“Maybe we should start paying the hours properly”: State violence and ambivalent moments of enforced emancipation of refugee women

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Within integration programs and practices, refugee women are repeatedly offered rescue and emancipation. This article explores how emancipation intersects with material and social injustices of integration practices, and how refugee women in particular become subjects for emancipation. It examines the bordering practices of integration and emancipation, and identifies how integration practices symbolize refugee women as, here called, “oppressed,” “spoiled,” “willing,” “surprisingly productive,” or “familiar.” It investigates how these symbolizations circulate in emancipatory practices that are steeped in national imaginaries, as well as in welfare state work ethics. Emancipation is confined to submission to exploitative reproductive work and tied to consumerism. But it also has ambivalent moments around regularizing refugee women’s strategically needed care-work. The article suggests that differential emancipation reproduces complex and violent logics of gendered racial capitalism and coloniality of the Danish welfare state.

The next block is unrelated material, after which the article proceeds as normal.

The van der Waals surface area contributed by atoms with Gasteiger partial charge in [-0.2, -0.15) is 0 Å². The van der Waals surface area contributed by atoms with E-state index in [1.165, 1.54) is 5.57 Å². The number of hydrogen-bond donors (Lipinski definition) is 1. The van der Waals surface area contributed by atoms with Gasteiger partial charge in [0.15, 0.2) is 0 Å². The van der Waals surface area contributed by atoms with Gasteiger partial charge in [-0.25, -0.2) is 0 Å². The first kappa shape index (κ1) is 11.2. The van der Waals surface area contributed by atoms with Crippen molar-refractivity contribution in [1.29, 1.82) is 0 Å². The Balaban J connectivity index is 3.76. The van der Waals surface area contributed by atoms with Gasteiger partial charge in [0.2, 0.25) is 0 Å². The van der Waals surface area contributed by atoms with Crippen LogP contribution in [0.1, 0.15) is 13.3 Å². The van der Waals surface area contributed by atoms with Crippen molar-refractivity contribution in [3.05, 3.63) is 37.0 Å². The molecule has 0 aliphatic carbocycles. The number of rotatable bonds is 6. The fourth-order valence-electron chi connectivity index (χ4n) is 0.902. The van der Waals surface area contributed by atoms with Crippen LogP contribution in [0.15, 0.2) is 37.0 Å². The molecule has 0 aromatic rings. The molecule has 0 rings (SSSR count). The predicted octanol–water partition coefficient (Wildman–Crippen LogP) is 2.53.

Original languageEnglish
JournalSocial Politics - International Studies in Gender State and Society
Publication statusE-pub ahead of print - 31 May 2024

ID: 386913577